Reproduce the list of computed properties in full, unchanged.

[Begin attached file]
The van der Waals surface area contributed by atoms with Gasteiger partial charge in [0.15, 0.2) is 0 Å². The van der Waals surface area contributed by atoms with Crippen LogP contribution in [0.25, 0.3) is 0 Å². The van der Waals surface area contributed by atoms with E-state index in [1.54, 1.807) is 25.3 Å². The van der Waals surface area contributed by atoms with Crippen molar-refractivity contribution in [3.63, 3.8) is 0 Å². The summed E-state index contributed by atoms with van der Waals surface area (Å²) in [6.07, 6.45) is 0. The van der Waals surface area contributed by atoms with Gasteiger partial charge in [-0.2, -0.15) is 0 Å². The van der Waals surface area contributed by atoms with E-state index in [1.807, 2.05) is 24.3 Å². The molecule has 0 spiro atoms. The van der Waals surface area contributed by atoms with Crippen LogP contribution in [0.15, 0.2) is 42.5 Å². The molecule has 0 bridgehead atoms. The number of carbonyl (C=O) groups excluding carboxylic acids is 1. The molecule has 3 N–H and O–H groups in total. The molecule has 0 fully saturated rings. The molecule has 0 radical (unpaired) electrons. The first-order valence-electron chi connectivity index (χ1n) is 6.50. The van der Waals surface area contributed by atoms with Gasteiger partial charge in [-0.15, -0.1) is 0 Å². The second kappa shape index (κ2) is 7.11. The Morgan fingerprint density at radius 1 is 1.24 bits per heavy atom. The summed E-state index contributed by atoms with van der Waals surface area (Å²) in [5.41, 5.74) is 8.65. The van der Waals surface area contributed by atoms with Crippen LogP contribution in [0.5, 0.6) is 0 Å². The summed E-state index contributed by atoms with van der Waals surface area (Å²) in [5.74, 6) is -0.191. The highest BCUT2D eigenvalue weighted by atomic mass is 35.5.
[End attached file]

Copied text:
The van der Waals surface area contributed by atoms with Gasteiger partial charge in [0.15, 0.2) is 0 Å². The van der Waals surface area contributed by atoms with Crippen LogP contribution in [0.25, 0.3) is 0 Å². The van der Waals surface area contributed by atoms with E-state index in [1.54, 1.807) is 25.3 Å². The van der Waals surface area contributed by atoms with Crippen molar-refractivity contribution in [3.63, 3.8) is 0 Å². The summed E-state index contributed by atoms with van der Waals surface area (Å²) in [6.07, 6.45) is 0. The van der Waals surface area contributed by atoms with Gasteiger partial charge in [-0.2, -0.15) is 0 Å². The van der Waals surface area contributed by atoms with E-state index in [1.807, 2.05) is 24.3 Å². The molecule has 0 spiro atoms. The van der Waals surface area contributed by atoms with Crippen LogP contribution in [0.15, 0.2) is 42.5 Å². The molecule has 0 bridgehead atoms. The number of carbonyl (C=O) groups excluding carboxylic acids is 1. The molecule has 3 N–H and O–H groups in total. The molecule has 0 fully saturated rings. The molecule has 0 radical (unpaired) electrons. The first-order valence-electron chi connectivity index (χ1n) is 6.50. The van der Waals surface area contributed by atoms with Gasteiger partial charge in [-0.15, -0.1) is 0 Å². The second kappa shape index (κ2) is 7.11. The Morgan fingerprint density at radius 1 is 1.24 bits per heavy atom. The summed E-state index contributed by atoms with van der Waals surface area (Å²) in [5.41, 5.74) is 8.65. The van der Waals surface area contributed by atoms with Crippen LogP contribution in [0.5, 0.6) is 0 Å². The summed E-state index contributed by atoms with van der Waals surface area (Å²) in [5.74, 6) is -0.191. The highest BCUT2D eigenvalue weighted by atomic mass is 35.5.